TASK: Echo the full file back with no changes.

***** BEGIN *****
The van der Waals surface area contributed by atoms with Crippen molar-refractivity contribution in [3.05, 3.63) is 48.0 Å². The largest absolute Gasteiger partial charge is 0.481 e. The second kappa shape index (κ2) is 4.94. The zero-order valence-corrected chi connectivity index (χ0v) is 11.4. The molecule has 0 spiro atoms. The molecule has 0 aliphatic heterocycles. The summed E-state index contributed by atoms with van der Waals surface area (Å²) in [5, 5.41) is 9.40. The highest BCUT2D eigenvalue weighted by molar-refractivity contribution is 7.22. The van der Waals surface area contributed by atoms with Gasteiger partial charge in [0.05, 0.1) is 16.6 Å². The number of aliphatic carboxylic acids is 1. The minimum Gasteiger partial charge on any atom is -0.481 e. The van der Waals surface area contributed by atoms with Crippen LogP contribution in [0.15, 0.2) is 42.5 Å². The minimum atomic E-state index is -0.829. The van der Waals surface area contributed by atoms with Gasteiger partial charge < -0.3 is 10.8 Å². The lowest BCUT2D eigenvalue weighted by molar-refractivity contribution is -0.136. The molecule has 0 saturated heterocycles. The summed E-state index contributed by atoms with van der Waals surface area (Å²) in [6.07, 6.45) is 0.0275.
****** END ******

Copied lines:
The van der Waals surface area contributed by atoms with Crippen molar-refractivity contribution in [3.05, 3.63) is 48.0 Å². The largest absolute Gasteiger partial charge is 0.481 e. The second kappa shape index (κ2) is 4.94. The zero-order valence-corrected chi connectivity index (χ0v) is 11.4. The molecule has 0 spiro atoms. The molecule has 0 aliphatic heterocycles. The summed E-state index contributed by atoms with van der Waals surface area (Å²) in [5, 5.41) is 9.40. The highest BCUT2D eigenvalue weighted by molar-refractivity contribution is 7.22. The van der Waals surface area contributed by atoms with Gasteiger partial charge in [0.05, 0.1) is 16.6 Å². The number of aliphatic carboxylic acids is 1. The minimum Gasteiger partial charge on any atom is -0.481 e. The van der Waals surface area contributed by atoms with Crippen LogP contribution in [0.15, 0.2) is 42.5 Å². The minimum atomic E-state index is -0.829. The van der Waals surface area contributed by atoms with Gasteiger partial charge < -0.3 is 10.8 Å². The lowest BCUT2D eigenvalue weighted by molar-refractivity contribution is -0.136. The molecule has 0 saturated heterocycles. The summed E-state index contributed by atoms with van der Waals surface area (Å²) in [6.07, 6.45) is 0.0275.